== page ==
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Selling the carbon tax: Individual versus collective self-interest

Thomas, E.F. (2012) Selling the carbon tax: Individual versus collective self-interest. The Conversation, 16 July .

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Abstract

July 1 has rolled past and Australia has a carbon tax. As Government Ministers prepare to hit the road to spruik the benefits of the tax, it’s worth shining a spotlight on the kinds of messages they love to tell the Australian electorate in an effort to promote support for their policy. After all, a lot rests on their ability to convince the public that the carbon tax is the best way forward. What are the strategies that the government are using to turn the tide against this unpopular policy?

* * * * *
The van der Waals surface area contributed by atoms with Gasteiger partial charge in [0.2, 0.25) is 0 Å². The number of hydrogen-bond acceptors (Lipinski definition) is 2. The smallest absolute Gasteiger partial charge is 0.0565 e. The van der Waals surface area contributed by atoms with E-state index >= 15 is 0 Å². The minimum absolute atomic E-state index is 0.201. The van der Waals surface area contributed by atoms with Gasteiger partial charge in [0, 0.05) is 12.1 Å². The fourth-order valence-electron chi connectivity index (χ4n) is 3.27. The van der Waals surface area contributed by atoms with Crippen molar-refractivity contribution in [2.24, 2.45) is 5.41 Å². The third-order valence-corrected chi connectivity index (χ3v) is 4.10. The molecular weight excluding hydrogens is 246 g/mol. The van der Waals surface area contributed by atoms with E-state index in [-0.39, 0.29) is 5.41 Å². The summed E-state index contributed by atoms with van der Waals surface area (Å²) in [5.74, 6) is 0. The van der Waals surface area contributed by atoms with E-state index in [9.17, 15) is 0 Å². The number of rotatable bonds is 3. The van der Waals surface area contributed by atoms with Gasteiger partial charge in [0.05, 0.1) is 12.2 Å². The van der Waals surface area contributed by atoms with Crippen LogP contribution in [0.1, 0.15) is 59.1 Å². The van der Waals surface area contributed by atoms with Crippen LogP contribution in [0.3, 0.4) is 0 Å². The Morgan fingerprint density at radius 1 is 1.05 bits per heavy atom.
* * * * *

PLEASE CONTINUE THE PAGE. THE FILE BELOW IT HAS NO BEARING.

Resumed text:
The carbon tax message: no cost to you

Foremost among these is that the tax will not pose a personal cost or imposition to the individual. The Government has distributed leaflets to Australian households; there are advertisements for the compensation scheme on the television and radio (advertisements which were criticised for not bearing any mention of the carbon tax); and media coverage has been saturated with ministers wielding legs of lamb and visiting the supermarket. In an effort to mitigate political pain, the government are focusing its efforts on promoting the message that the tax will not “cost” or, at least, it won’t cost those who can’t afford to pay.

Publication Type: Non-refereed Article
Murdoch Affiliation: School of Psychology and Exercise Science
Publisher: The Conversation Media Group
Copyright: The Author
Publishers Website: http://theconversation.com/au
URI: http://researchrepository.murdoch.edu.au/id/eprint/29963
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